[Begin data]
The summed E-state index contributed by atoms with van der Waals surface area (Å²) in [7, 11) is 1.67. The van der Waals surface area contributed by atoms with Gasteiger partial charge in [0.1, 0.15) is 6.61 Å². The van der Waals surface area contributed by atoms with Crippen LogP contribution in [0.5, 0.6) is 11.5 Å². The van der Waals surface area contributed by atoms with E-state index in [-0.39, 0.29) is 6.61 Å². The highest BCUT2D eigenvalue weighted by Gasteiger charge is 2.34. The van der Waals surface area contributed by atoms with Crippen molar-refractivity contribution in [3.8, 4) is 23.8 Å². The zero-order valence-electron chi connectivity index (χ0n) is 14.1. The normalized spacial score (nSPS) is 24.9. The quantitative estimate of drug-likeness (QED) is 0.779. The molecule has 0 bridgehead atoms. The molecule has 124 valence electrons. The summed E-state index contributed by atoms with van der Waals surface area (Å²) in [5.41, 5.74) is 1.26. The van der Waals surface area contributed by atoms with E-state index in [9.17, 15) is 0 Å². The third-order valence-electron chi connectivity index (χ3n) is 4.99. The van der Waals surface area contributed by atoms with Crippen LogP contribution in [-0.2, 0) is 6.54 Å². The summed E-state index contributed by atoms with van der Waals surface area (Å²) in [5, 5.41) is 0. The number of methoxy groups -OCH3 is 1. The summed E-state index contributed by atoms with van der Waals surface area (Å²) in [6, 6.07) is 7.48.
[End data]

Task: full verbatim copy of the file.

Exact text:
The summed E-state index contributed by atoms with van der Waals surface area (Å²) in [7, 11) is 1.67. The van der Waals surface area contributed by atoms with Gasteiger partial charge in [0.1, 0.15) is 6.61 Å². The van der Waals surface area contributed by atoms with Crippen LogP contribution in [0.5, 0.6) is 11.5 Å². The van der Waals surface area contributed by atoms with E-state index in [-0.39, 0.29) is 6.61 Å². The highest BCUT2D eigenvalue weighted by Gasteiger charge is 2.34. The van der Waals surface area contributed by atoms with Crippen molar-refractivity contribution in [3.8, 4) is 23.8 Å². The zero-order valence-electron chi connectivity index (χ0n) is 14.1. The normalized spacial score (nSPS) is 24.9. The quantitative estimate of drug-likeness (QED) is 0.779. The molecule has 0 bridgehead atoms. The molecule has 124 valence electrons. The summed E-state index contributed by atoms with van der Waals surface area (Å²) in [5.41, 5.74) is 1.26. The van der Waals surface area contributed by atoms with E-state index in [9.17, 15) is 0 Å². The third-order valence-electron chi connectivity index (χ3n) is 4.99. The van der Waals surface area contributed by atoms with Crippen LogP contribution in [-0.2, 0) is 6.54 Å². The summed E-state index contributed by atoms with van der Waals surface area (Å²) in [5, 5.41) is 0. The number of methoxy groups -OCH3 is 1. The summed E-state index contributed by atoms with van der Waals surface area (Å²) in [6, 6.07) is 7.48.